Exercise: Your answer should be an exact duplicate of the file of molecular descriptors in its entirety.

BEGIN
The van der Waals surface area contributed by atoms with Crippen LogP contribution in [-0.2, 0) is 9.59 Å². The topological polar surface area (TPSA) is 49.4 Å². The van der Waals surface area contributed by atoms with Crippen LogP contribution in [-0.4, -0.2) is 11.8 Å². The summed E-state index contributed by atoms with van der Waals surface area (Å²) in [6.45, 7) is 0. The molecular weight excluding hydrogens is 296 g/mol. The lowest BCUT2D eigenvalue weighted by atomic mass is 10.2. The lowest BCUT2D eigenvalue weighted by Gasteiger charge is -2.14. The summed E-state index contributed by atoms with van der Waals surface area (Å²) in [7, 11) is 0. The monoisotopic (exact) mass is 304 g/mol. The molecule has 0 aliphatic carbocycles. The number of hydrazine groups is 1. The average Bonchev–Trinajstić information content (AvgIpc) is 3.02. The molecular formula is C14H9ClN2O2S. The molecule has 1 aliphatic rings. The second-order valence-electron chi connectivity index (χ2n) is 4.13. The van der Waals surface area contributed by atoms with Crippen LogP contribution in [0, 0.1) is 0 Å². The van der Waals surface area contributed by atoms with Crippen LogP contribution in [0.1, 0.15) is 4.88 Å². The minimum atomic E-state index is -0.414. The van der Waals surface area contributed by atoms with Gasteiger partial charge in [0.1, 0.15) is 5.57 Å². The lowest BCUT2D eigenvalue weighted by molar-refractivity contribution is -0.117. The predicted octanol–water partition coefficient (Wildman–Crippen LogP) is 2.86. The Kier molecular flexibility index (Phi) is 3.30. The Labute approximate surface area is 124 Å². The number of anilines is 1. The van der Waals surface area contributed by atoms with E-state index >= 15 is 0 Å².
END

The van der Waals surface area contributed by atoms with Crippen LogP contribution in [-0.2, 0) is 9.59 Å². The topological polar surface area (TPSA) is 49.4 Å². The van der Waals surface area contributed by atoms with Crippen LogP contribution in [-0.4, -0.2) is 11.8 Å². The summed E-state index contributed by atoms with van der Waals surface area (Å²) in [6.45, 7) is 0. The molecular weight excluding hydrogens is 296 g/mol. The lowest BCUT2D eigenvalue weighted by atomic mass is 10.2. The lowest BCUT2D eigenvalue weighted by Gasteiger charge is -2.14. The summed E-state index contributed by atoms with van der Waals surface area (Å²) in [7, 11) is 0. The monoisotopic (exact) mass is 304 g/mol. The molecule has 0 aliphatic carbocycles. The number of hydrazine groups is 1. The average Bonchev–Trinajstić information content (AvgIpc) is 3.02. The molecular formula is C14H9ClN2O2S. The molecule has 1 aliphatic rings. The second-order valence-electron chi connectivity index (χ2n) is 4.13. The van der Waals surface area contributed by atoms with Crippen LogP contribution in [0, 0.1) is 0 Å². The van der Waals surface area contributed by atoms with Crippen LogP contribution in [0.1, 0.15) is 4.88 Å². The minimum atomic E-state index is -0.414. The van der Waals surface area contributed by atoms with Gasteiger partial charge in [0.1, 0.15) is 5.57 Å². The lowest BCUT2D eigenvalue weighted by molar-refractivity contribution is -0.117. The predicted octanol–water partition coefficient (Wildman–Crippen LogP) is 2.86. The Kier molecular flexibility index (Phi) is 3.30. The Labute approximate surface area is 124 Å². The number of anilines is 1. The van der Waals surface area contributed by atoms with E-state index >= 15 is 0 Å².